This tomato sauce hits all the high notes; it is laced with cumin and cinnamon and studded with dried apricots, chickpeas, and preserved lemon. The zesty, sweet, and warmly spiced flavors are harmoniously pulled together in a rich tomato sauce.
For our Moroccan-inspired dinner party a few weeks ago, I baked lentil falafels separately and added them to the tomato sauce right at the end. Alongside was steamed couscous with toasted almonds and creamy tzatziki sauce.
The best part about this tomato sauce is that it is extremely versatile and can be used in many different ways. Here are some other ideas.
- Omit the falafels, double the amount of chickpeas, and right before serving scatter around chopped pistachios or slivered almonds and feta. Serve over couscous, rice, quinoa, or polenta.
- Spoon the sauce into shallow bowls and top with baked fish, grilled shrimp, or scallops. Add a few dollops of Greek yogurt dressed with lemon and serve with warm naan or pita.
- Make a flatbread pizza. Top grilled flatbread with sauce, sprinkle over crumbled feta or another cheese of your choice, and place under the broiler for a few minutes.
Ras el Hanout
I added a few teaspoons of Ras el Hanout because I like the complex and unique flavor it adds to the tomato sauce. It is a fragrant Moroccan spice blend that can be found in larger super markets or whole foods markets. Literally translated, the name means "head of the shop", and is customarily a blend of the best spices the seller can offer. Recipes may include dozens of spices, but common ones are cumin, cinnamon, coriander, cardamom, clove, ground chili pepper, and turmeric.
This is a fun spice mix to play around with. It works well in tagines and tomato-based soups and stews when you want to add flavor for minimal effort. If you have a well-stocked spice pantry you could make your own blend. I use this recipe. However, if you don't have the spice mix substitutions are mentioned in the notes below.
Moroccan Tomato Sauce
Notes: Like pasta sauce, the longer this sauce cooks the richer the flavor will be. If you have the time you can simmer this for up to 1 hour, covered, periodically stirring and making sure the bottom is not sticking. Add some additional water if the sauce gets too thick.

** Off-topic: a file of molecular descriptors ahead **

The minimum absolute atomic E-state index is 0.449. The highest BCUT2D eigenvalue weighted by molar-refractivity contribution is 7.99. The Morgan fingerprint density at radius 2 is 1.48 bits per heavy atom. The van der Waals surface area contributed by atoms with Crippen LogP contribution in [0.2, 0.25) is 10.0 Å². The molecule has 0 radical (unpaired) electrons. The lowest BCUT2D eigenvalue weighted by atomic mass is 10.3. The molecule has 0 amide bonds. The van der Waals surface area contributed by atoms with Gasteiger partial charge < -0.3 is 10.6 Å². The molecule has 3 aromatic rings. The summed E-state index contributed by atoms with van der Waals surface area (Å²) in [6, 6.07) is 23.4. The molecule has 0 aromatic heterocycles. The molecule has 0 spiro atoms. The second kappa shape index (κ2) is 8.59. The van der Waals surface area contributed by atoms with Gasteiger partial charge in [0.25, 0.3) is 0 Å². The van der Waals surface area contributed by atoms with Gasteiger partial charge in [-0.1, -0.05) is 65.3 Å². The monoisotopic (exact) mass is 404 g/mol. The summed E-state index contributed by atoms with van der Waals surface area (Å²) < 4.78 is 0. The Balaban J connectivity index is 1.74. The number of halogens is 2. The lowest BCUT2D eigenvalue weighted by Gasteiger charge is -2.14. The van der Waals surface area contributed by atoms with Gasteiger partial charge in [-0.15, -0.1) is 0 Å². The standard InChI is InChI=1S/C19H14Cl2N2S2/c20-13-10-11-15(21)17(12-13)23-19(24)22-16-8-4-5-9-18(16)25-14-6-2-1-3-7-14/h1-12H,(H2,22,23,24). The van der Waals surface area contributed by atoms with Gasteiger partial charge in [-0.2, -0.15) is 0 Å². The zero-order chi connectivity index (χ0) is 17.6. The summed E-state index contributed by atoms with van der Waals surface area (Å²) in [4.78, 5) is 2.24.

- 3 Tbsp. olive oil
- 1 medium red onion, chopped
- 3 garlic cloves, minced
- 1 red chili, sliced (or couple big pinches red pepper flakes)
- Spice mix
- 1 tsp. tomato paste
- 2-3 tsp. Harissa sauce, depending on level of spiciness (optional)
- 2-4 tsp. preserved lemon, chopped (or zest of 1-2 lemons)
- 3 15 oz. cans chopped tomatoes
- 1 1/2 cups (354 ml) water
- 1 15 oz. can chickpeas, rinsed and drained
- 1 tsp. salt + black pepper to taste
- Handful unsulphured dried apricots, thinly sliced (~8-10 apricots)
- Fresh cilantro, chopped
- 1 1/2 tsp. Ras el Hanout
- 1 1/2 tsp. cumin
- 1/4 tsp. cinnamon
- 1 tsp. smoked paprika (sweet paprika also works)
- 1/2 tsp. turmeric
- 1 small cinnamon stick (~2-3 inches long)
- Mix spices together in a small bowl.
- Heat olive oil in a large, deep saute pan over medium to medium-high heat. Add onions, garlic, chili, and spice mix. Stir to combine and saute for 2-3 minutes, or until onions begin to soften and spices are fragrant, taking care not to burn the spices.
- Mix in tomato paste and harissa, if using, then stir in the next 4 ingredients (through salt/pepper). Let the sauce come to a low boil, reduce heat to simmer, cover and cook for 15 minutes.
- Taste sauce and adjust for seasoning, then add apricots and simmer, covered, for another 15 minutes. Nestle in lentil falafels (recipe below) and keep warm.
- Serve over quinoa, brown rice, or couscous; sprinkle with cilantro.
*Substitutions: If you do not have Ras el Hanout, add an extra 1/2 teaspoon to the additional spices in the recipe (except for cinnamon and turmeric) plus 1/4 tsp. cardamom and 1 tsp. ground coriander.
Preserved lemons lend a special flavor. But lemon zest gives a similar bright acidity the sauce needs. In this case, a squeeze of lemon might be needed at the end, but taste and decide for yourself. If you have some briny, green olives on hand, they'd be a great addition as well.
Baked Lentil Falafels
Adapted from Sprouted Kitchen
Serves approximately 16-20 small falafels
- 2 cups cooked lentils (~1 cup uncooked)
- 1 large clove garlic
- Small handful fresh cilantro
- 2 eggs
- 3/4 cup ricotta
- 2 tsp. Harissa sauce
- 1 tsp. preserved lemon, chopped
- 1 tsp. each salt and Pepper
- 2/3 cup breadcrumbs (fresh or panko, preferably)
- In a food processor, process the lentils, cilantro, and garlic into a mush.
- In the bottom of a large mixing bowl, lightly beat the eggs, then stir in the remaining ingredients.
- Add the lentil mixture and mix all together. Let the mixture sit for 20 minutes to firm up.
- Preheat the oven to 400', set the rack in the top 1/3 of the oven, and line a baking sheet with parchment paper.
- With wet hands, roll the mix into small balls and press down slightly with the palm of your hand to make round disks. If the first falafel does not hold together stir in a few extra tablespoons of breadcrumbs. Line the falafels up on a baking sheet and brush the tops with olive oil so the outside will get crispy.
- Bake in the top 1/3 of your oven for 15-20 minutes until the tops are golden brown. Turn the falafels over halfway through baking. If the outside is not crispy enough after cooking, run them under the broiler for a few minutes. Remove from oven, let cool slightly and add to the tomato sauce right before serving.